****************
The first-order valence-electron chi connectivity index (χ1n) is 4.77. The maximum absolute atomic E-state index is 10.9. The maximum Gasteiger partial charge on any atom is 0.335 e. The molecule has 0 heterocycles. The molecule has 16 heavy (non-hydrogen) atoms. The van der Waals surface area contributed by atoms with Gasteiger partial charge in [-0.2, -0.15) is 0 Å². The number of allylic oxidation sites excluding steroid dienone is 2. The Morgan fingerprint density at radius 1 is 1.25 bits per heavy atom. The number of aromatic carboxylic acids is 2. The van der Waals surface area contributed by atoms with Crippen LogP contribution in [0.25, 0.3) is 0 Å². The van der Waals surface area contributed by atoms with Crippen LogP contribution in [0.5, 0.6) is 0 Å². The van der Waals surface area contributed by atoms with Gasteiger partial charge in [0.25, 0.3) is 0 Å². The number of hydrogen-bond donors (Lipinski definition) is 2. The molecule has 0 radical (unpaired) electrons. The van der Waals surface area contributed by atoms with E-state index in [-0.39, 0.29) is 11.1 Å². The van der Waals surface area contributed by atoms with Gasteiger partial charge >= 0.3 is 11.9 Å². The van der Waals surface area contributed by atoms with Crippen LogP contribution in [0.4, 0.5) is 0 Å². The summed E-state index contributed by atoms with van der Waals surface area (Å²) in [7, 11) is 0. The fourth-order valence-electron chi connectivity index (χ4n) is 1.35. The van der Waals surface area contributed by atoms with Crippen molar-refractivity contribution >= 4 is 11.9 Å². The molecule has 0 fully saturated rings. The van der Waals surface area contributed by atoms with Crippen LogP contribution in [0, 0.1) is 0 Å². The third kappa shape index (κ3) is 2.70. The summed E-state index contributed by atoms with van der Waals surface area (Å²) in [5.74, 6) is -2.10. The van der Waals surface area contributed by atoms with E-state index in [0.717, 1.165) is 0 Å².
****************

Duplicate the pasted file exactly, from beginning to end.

The first-order valence-electron chi connectivity index (χ1n) is 4.77. The maximum absolute atomic E-state index is 10.9. The maximum Gasteiger partial charge on any atom is 0.335 e. The molecule has 0 heterocycles. The molecule has 16 heavy (non-hydrogen) atoms. The van der Waals surface area contributed by atoms with Gasteiger partial charge in [-0.2, -0.15) is 0 Å². The number of allylic oxidation sites excluding steroid dienone is 2. The Morgan fingerprint density at radius 1 is 1.25 bits per heavy atom. The number of aromatic carboxylic acids is 2. The van der Waals surface area contributed by atoms with Crippen LogP contribution in [0.25, 0.3) is 0 Å². The van der Waals surface area contributed by atoms with Crippen LogP contribution in [0.5, 0.6) is 0 Å². The van der Waals surface area contributed by atoms with Gasteiger partial charge in [0.25, 0.3) is 0 Å². The number of hydrogen-bond donors (Lipinski definition) is 2. The molecule has 0 radical (unpaired) electrons. The van der Waals surface area contributed by atoms with E-state index in [-0.39, 0.29) is 11.1 Å². The van der Waals surface area contributed by atoms with Gasteiger partial charge >= 0.3 is 11.9 Å². The van der Waals surface area contributed by atoms with Crippen LogP contribution in [0.4, 0.5) is 0 Å². The summed E-state index contributed by atoms with van der Waals surface area (Å²) in [7, 11) is 0. The fourth-order valence-electron chi connectivity index (χ4n) is 1.35. The van der Waals surface area contributed by atoms with Crippen molar-refractivity contribution >= 4 is 11.9 Å². The molecule has 0 fully saturated rings. The van der Waals surface area contributed by atoms with Crippen LogP contribution in [0, 0.1) is 0 Å². The third kappa shape index (κ3) is 2.70. The summed E-state index contributed by atoms with van der Waals surface area (Å²) in [5.74, 6) is -2.10. The van der Waals surface area contributed by atoms with E-state index in [0.717, 1.165) is 0 Å².